For me it was both the turkey stuffing and tomato aspic. Can't be bothered to eat either of them when there are much more tempting dishes on the table.


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Subject: RE: BS: Recipes - what are we eating?
From: Charmion
Date: 13 Jun 20 - 12:17 PM

The chestnut mousse I remember was flavoured with chocolate -- not a lot of chocolate, just enough -- and blended with whipped cream. I rather suspect that the restaurant had perfected a production technique that reduced the nuisance quotient to a workable commercial level.

I think of any dish containing chestnuts as a monument to our ancestors' skill at making the best of a very unforgiving agricultural economy. In France and Italy, chestnuts were roasted and ground to eke out supplies of expensive wheat flour; they were free for the gathering in the forests where peasants were not allowed to hunt.

But yeah, major nuisance. And if your diet normally includes foodstuffs that are easier to make delectable, why bother?

I love Jansson's Temptation, and for the life of me I can't think why I have yet to introduce it to Himself, for whom I have been cooking lo! these many years. Possibly because I was introduced to it by Mr Wrong, my Norwegian first husband? More likely because the leftover boiled potato is unknown in our house.


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Subject: RE: BS: Recipes - what are we eating?
From: Jos
Date: 14 Jun 20 - 06:47 AM

The recipe in Donuel's link doesn't involve left-over boiled potatoes, though if you wanted to use them it should be easy enough to arrange.


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Subject: RE: BS: Recipes - what are we eating?
From: Charmion
Date: 14 Jun 20 - 10:54 AM

So I notice, Jos. Maybe the issue was the prodigal use of cream, and not the potatoes. Back in those days, we were all supposed to shun milk fat -- what a mistake that was!


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Subject: RE: BS: Recipes - what are we eating?
From: Mrrzy
Date: 14 Jun 20 - 11:36 AM

Now at $mas we have rocket crumple and gulyás. Rocket crumple how we pronounced rakott krumpli, which is yummy:

Cold leftover sliced boiled potatoes, prettiest slices reserved
Cold sliced hard-boiled eggs
Kolbász or other spicy sausage, casings removed, sliced
Butter and lots of it
Sour cream ditto

Butter a deep baking dish. Bottom layer potatoes, dot (like a slice per tater) generously with butter, slather with sour cream, layer of egg, layer of sausage, another layer of potatoes. Push down hard and everywhere on potato layer. Add more butter and sour cream, repeat, not forgetting the pressing. Finish with top layer of the pretty potato slices, butter top generously. This dish takes more butter and sour cream than you'd think. Use smaller dish with more layers rather than bigger dish with fewer layers.
Bake at 350F for an hour at least, till top layer is a deep brown. When serving make sure you serve vertically, so each serving has some of the top crunchy taters and some of the bottom layer of taters that have soaked in the juices of sausage etc. The butter and sour cream cannot be stinted or no juice will form to carry the egg and sausage flavors through the potatoes. So, so delicious.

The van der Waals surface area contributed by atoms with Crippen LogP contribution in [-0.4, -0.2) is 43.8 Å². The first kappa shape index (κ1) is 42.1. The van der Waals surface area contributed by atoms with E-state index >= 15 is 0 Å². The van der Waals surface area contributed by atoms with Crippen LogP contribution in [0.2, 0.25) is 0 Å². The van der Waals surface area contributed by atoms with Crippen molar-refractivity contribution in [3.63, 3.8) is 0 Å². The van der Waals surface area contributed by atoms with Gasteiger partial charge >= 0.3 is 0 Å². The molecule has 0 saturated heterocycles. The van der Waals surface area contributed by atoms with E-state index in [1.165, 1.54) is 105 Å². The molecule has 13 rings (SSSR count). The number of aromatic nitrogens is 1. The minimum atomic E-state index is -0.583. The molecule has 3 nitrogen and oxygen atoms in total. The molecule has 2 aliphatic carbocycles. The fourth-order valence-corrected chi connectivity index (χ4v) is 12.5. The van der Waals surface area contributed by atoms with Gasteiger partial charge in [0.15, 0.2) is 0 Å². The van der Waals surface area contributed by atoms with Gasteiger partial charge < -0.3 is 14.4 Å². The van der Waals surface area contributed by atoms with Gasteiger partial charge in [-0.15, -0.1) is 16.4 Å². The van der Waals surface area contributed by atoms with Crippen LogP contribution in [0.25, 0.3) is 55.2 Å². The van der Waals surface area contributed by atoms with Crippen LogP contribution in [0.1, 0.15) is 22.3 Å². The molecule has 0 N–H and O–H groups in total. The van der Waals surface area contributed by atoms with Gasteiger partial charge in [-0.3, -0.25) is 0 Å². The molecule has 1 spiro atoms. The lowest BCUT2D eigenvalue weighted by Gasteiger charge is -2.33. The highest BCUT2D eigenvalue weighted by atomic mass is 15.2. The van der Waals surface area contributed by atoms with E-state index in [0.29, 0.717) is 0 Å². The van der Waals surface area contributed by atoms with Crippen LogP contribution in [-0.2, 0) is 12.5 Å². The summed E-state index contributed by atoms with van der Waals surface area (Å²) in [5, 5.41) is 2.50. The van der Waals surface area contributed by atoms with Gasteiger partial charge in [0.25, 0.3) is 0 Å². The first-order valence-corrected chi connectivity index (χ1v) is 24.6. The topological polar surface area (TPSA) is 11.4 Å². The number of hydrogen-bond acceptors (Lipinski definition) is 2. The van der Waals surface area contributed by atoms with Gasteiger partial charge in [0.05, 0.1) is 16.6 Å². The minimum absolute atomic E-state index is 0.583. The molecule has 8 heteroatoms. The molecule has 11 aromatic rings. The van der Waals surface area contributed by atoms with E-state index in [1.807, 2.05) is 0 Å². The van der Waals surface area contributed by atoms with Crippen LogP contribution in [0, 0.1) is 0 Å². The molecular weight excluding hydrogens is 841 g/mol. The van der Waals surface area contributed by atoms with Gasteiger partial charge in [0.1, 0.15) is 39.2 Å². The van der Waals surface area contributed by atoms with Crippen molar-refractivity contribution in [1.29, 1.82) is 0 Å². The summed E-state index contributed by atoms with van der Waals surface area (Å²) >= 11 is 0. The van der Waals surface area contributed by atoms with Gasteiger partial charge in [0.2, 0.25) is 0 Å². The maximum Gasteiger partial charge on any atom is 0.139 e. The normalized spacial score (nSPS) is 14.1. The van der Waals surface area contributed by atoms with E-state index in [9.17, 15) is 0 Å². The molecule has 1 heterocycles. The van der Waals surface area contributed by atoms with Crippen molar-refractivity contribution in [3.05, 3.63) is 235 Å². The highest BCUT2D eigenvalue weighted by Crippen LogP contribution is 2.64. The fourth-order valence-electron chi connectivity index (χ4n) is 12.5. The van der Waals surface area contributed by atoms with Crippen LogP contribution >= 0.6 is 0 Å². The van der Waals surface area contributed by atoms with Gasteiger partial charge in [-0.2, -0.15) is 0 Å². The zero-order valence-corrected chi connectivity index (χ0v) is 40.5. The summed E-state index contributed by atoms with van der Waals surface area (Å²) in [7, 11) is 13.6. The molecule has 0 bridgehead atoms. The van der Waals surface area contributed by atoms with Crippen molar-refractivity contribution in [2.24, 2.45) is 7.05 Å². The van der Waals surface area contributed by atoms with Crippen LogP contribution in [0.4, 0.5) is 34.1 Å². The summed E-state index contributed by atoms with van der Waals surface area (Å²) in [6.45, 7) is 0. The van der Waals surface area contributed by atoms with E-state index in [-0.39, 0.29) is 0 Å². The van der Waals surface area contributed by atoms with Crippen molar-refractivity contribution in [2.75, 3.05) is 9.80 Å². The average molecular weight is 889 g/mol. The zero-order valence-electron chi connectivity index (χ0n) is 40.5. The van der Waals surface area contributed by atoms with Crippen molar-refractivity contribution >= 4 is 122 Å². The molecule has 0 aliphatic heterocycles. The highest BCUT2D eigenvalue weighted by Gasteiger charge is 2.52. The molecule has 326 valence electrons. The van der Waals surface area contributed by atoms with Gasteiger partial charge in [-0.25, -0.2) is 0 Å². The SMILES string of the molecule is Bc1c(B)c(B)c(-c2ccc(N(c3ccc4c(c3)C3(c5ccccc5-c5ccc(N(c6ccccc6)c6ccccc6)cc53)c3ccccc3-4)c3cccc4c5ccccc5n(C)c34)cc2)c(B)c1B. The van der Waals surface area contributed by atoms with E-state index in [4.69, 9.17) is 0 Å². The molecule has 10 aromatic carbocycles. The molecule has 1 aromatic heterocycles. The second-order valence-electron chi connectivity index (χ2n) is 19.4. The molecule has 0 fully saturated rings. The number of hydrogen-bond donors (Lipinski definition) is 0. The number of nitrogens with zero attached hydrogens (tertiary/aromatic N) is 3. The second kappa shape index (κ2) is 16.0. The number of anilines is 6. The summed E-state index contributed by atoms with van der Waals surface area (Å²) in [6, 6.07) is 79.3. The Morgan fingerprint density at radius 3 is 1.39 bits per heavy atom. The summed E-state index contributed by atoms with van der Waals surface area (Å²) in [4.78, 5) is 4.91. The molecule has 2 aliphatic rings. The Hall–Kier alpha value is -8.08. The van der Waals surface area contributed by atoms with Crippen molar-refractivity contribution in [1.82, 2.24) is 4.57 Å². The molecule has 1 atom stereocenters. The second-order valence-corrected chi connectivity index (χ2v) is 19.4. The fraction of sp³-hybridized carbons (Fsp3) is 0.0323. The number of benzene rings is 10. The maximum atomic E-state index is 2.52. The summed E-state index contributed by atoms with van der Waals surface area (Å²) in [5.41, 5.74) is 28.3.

One sister makes a meatless version with mushrooms instead of the sausage. That is also good and some hot paprika around the mushroom layers gives the sauce some spice the way the kolbász does.
There is no edible vegan version. We have tried.
Heart attack on a plate, sure, but you'd die happy!


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Subject: RE: BS: Recipes - what are we eating?
From: Mrrzy
Date: 15 Jun 20 - 11:41 AM

I am going to try smashed potatoes soon.

In the meantime I tried those muffin-sized burgers in bacon, where you line a muffin tin hole with bacon and put burger meat with whatever inside, and the burger past was yummy but the bacon never crisped. Advice? Hotter oven, maybe?


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Subject: RE: BS: Recipes - what are we eating?
From: Mrrzy
Date: 15 Jun 20 - 03:22 PM

Or was it that silicone cups don't get as hot as the tin itself?


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Subject: RE: BS: Recipes - what are we eating?
From: Thompson
Date: 16 Jun 20 - 07:48 AM

Would you not do those 'muffins' on a baking sheet, and put a toothpick through the rasher to hold it in its circle around the mince?


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Subject: RE: BS: Recipes - what are we eating?
From: Charmion
Date: 16 Jun 20 - 08:50 AM

Today I am enduring a bout of gut misery, the third in ten days, so I'm eating very little and all of it bland and soft. Never have I been so glad of a humble boiled egg.

Himself is baking -- I can hear the rattle and bang of mixing bowls downstairs. White bread, this time, appropriate for a convalescent digestion.

Mrrzy, you'll never get crisp bacon in a muffin cup, however hot the oven, because the rendered fat can't drain away. Thompson's method will probably work.


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Subject: RE: BS: Recipes - what are we eating?
From: Mrrzy
Date: 16 Jun 20 - 12:17 PM

Thanks. And on a rack, too. Good idea.


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Subject: RE: BS: Recipes - what are we eating?
From: Stilly River Sage
Date: 16 Jun 20 - 12:30 PM

Me three on the bacon suggestion, Mrrzy.

Fruit flies are trying to take over the kitchen so I have a couple of attempts at traps (water with sweet stuff sitting on the counter under an under-cupboard light to attract them). And a sticky sheet for the garden pegged to a shelf.

I haven't baked for about three weeks, and while I miss the bread, the house is so hot (I don't keep the AC on real low) it will rise super fast so I need to really pay attention if I bake this time of year.

I've decided that making a batch of paste e fagiole every month or so is a good way to 1) use up stuff in the freezer and fridge and 2) have a solid meal that even in summer will work. A small bowl with a salad will set me up and I don't need to cook anything else for days at a time.